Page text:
PANAENUS, of Athens, the brother or the nephew of Phidius, the former according to Pliny and Pausanias, the latter according to Strabo, was one of the first of the Greeks who attained to any great excellence in painting; but he ha* U'en very improperly ter med by some the Ciroabuo of the (iii.k«. Tor alih<.uiih the contemporary, he was many )uai» iiiu junior ol Pnlygnuius, Micon. and Dionysius of Colophon, who hud all deservedly attained the greatest fame in Athens considermhl) before his time.
Paiiaiiuis assisted Phulias in decorating the Olympian Ju, liar, but his limit famous work was the 'Battle of Marathon' nulla Puscileal Athena; it contained the Iconics or portrait figure* of Miluailea,Callimarhus, Cyna-girius, generals if ilia Aihuniuii*, and of Dads and Ariapheniea, generals of the bai banana (I'liny, xxxv. 8, 34); then respective names were not attached to the figures in this instance (JJscbine* 'Against Ctesiphon'), that having already become an antiquated custom. These Iconics have been considered to signify portraits in the fullest sense of the term, but the picture of Pansanus cannot have been painted much less than 40 years after the battle of Marathon took place, and nearly as mit after the deaths of most of the above-named generals; fc-r the Poecile was built by Cimon in the 3rd year of the 77th Olympiad, 20 years after the battle of Marathon; the Olympian Jupiter was painted in the 86th, 35 years later, and Pliny mentions the 83rd as the period of Pansenus. The portraiture therefore, unless taken from earlier pictures, which is very improbable, must in this instance have bera confined to the costume and decorations of general* as known to have been worn by them upon the occasion; and the ' loonies ' consequently, whether paintings or statues, although sometimes portraits in countenance as well as in figure, were apparently not necessarily so.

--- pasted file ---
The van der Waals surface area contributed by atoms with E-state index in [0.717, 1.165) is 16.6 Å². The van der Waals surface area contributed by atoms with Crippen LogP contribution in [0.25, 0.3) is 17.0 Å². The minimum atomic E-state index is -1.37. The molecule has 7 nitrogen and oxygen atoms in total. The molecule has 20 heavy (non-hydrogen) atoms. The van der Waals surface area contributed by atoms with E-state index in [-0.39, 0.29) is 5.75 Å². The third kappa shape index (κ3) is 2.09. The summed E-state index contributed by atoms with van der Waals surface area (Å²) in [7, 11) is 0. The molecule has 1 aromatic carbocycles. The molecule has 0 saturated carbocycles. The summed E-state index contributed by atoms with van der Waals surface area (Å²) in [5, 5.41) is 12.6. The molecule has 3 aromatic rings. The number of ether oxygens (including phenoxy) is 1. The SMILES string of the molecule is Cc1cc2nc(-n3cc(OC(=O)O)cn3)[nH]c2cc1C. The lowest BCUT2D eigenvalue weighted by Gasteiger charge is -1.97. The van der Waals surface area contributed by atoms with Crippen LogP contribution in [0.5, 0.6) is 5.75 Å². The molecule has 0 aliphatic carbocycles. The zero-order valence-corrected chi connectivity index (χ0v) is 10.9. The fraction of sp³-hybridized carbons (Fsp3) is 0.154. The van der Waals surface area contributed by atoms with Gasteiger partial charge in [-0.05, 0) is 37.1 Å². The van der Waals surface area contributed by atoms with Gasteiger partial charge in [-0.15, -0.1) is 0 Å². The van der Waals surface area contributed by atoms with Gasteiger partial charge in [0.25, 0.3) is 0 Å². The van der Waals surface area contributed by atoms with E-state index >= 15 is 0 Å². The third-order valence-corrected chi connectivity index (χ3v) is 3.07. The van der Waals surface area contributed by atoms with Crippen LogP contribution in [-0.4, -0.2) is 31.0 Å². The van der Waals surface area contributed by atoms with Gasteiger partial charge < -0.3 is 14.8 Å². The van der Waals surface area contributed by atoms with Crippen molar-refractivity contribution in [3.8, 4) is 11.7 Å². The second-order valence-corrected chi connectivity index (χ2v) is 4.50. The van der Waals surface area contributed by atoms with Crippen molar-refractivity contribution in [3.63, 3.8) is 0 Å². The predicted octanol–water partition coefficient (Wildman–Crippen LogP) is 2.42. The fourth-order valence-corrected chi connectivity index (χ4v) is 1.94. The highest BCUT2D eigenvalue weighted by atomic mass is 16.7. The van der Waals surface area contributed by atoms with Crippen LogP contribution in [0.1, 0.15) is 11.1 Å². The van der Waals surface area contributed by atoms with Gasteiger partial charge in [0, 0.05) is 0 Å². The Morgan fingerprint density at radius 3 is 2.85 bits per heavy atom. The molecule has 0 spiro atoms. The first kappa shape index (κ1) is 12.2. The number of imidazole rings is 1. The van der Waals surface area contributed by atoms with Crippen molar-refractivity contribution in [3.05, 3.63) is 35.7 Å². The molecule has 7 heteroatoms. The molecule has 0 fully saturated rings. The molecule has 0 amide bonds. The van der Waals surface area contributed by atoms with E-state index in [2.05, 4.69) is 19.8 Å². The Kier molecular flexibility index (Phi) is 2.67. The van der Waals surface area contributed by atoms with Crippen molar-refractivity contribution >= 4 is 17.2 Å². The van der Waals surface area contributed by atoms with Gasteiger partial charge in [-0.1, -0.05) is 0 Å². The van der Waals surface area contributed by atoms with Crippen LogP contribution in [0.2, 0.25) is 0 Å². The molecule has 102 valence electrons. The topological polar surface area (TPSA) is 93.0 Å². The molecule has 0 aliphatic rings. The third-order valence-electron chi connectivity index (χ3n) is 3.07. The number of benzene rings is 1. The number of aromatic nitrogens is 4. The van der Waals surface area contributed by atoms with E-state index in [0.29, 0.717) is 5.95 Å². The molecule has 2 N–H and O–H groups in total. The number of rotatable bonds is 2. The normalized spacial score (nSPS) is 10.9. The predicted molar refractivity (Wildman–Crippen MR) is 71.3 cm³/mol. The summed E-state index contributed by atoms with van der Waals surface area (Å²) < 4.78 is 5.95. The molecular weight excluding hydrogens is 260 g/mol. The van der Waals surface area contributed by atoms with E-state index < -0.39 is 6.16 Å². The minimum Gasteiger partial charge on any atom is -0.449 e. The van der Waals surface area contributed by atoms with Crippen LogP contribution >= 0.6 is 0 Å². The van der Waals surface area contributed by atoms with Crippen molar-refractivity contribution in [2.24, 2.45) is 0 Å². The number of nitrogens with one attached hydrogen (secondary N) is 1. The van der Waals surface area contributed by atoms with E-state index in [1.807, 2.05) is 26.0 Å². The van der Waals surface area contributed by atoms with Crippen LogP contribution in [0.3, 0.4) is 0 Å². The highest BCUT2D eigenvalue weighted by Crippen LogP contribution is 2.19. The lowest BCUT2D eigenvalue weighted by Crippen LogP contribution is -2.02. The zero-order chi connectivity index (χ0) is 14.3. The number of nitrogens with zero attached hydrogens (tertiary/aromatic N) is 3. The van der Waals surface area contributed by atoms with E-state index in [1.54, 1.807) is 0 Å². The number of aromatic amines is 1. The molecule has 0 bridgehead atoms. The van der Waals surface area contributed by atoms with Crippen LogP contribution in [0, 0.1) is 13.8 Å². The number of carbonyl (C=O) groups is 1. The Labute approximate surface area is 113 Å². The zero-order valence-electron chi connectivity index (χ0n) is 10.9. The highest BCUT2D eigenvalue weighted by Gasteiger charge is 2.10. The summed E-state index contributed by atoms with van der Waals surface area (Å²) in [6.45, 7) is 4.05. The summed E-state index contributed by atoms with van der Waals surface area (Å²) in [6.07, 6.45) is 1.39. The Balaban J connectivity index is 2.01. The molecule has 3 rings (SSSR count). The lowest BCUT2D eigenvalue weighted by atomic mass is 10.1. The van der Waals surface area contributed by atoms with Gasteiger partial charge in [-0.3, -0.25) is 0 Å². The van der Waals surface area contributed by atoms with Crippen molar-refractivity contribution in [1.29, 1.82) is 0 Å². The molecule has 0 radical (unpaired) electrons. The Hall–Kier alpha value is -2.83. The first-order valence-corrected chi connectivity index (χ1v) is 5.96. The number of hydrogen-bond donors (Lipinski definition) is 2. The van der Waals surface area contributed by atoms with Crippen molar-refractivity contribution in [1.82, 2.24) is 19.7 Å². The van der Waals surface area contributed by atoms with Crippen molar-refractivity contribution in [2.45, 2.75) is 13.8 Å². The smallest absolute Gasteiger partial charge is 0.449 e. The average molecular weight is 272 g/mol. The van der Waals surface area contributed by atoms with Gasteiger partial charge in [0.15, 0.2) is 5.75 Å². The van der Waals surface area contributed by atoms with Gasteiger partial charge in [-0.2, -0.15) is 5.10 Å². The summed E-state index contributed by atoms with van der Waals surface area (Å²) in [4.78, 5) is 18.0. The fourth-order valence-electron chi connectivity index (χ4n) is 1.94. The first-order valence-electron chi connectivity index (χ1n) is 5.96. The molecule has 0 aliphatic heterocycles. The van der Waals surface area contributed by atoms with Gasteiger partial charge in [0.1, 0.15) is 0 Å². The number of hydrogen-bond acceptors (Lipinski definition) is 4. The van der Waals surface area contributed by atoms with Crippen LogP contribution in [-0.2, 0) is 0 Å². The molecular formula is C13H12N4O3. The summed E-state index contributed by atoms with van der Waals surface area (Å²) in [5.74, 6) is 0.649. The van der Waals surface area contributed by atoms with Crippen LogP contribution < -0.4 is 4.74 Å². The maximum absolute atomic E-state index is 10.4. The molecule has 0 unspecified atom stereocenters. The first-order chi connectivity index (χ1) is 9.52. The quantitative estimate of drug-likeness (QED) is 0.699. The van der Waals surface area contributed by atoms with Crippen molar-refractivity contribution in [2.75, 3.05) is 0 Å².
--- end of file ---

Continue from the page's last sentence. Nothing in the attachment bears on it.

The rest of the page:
The painting of the Battle of Marathon was in four great divisions; the first represented the positions of the two armies before tho battle, the second and third the principal incidents during the battle, and the fourth the total rout and flight of the Persians; each in itself an extensive composition and forming an independent picture. (Pausamav i. 15.) It appears that Micon assisted Panrenus in paiuuLg these pictures, and was fined 30 mina) (108/.), for hanng painted the barbarians larger than the Greeks.
The paintings and decorations of the Olympian Japitc by Panssnus were on the throne and on the wall around the throne of the statue. (Strabo, viii. p. 354.) Tbt subjects of the paintings were, Atlas supporting Heaven and Earth, with Hercules near him about to relieve him from his burden; Theseus and Peirithous; figures representing Greece and Salamis, the latter bearing the rostra of a ship in her hands; the Combat of Hercules with the Nemean Lion; Ajax and Cassandra; Hippodamia, the daughter of (Enomaus, with her mother; Prometheus chained, and Hercules preparing to destroy the vulture which preyed upon him; and Pentbesilea dying, supported by Achillea, with Hesperian nymphs bearing fruit (Pausanias, v. 11.)
Pliny tells us that Pantenus painted the interior of the temple of Minerva at Elis with milk and saffron; he painted also the inside of Minerva's shield, but in what manner we are not informed.
Already in the time of Panrenus prise contests were established at Corinth and Delphi, in one of which he was defeated by Timagoras of Ctialcis at the Pythian games. (Pliny, xxxv. 9, 35.) Although this is the only notice wt have of Timagoras, he must have been a painter of considerable merit, from this single circumstance. He himself celebrated his own victory in verse.
Note - this article incorporates content from The Penny Cyclopaedia of the Society for the Diffusion of Useful Knowledge (1840)